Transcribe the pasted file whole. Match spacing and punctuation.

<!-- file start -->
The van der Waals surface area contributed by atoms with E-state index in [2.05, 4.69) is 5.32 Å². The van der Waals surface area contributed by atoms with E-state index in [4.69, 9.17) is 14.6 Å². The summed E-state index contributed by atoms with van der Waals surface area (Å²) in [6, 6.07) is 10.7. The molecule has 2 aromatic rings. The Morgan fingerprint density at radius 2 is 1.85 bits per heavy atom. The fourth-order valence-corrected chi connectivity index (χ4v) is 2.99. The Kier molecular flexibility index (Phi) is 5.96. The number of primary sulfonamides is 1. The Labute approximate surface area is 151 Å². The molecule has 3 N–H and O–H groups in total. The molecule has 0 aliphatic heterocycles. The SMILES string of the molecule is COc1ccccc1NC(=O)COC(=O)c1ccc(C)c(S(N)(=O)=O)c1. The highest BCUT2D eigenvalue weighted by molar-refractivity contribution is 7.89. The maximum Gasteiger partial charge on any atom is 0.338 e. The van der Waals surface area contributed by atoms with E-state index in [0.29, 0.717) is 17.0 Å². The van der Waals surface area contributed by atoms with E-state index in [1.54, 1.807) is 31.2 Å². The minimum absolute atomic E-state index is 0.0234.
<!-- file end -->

The van der Waals surface area contributed by atoms with E-state index in [2.05, 4.69) is 5.32 Å². The van der Waals surface area contributed by atoms with E-state index in [4.69, 9.17) is 14.6 Å². The summed E-state index contributed by atoms with van der Waals surface area (Å²) in [6, 6.07) is 10.7. The molecule has 2 aromatic rings. The Morgan fingerprint density at radius 2 is 1.85 bits per heavy atom. The fourth-order valence-corrected chi connectivity index (χ4v) is 2.99. The Kier molecular flexibility index (Phi) is 5.96. The number of primary sulfonamides is 1. The Labute approximate surface area is 151 Å². The molecule has 3 N–H and O–H groups in total. The molecule has 0 aliphatic heterocycles. The SMILES string of the molecule is COc1ccccc1NC(=O)COC(=O)c1ccc(C)c(S(N)(=O)=O)c1. The highest BCUT2D eigenvalue weighted by molar-refractivity contribution is 7.89. The maximum Gasteiger partial charge on any atom is 0.338 e. The van der Waals surface area contributed by atoms with E-state index in [0.29, 0.717) is 17.0 Å². The van der Waals surface area contributed by atoms with E-state index in [1.54, 1.807) is 31.2 Å². The minimum absolute atomic E-state index is 0.0234.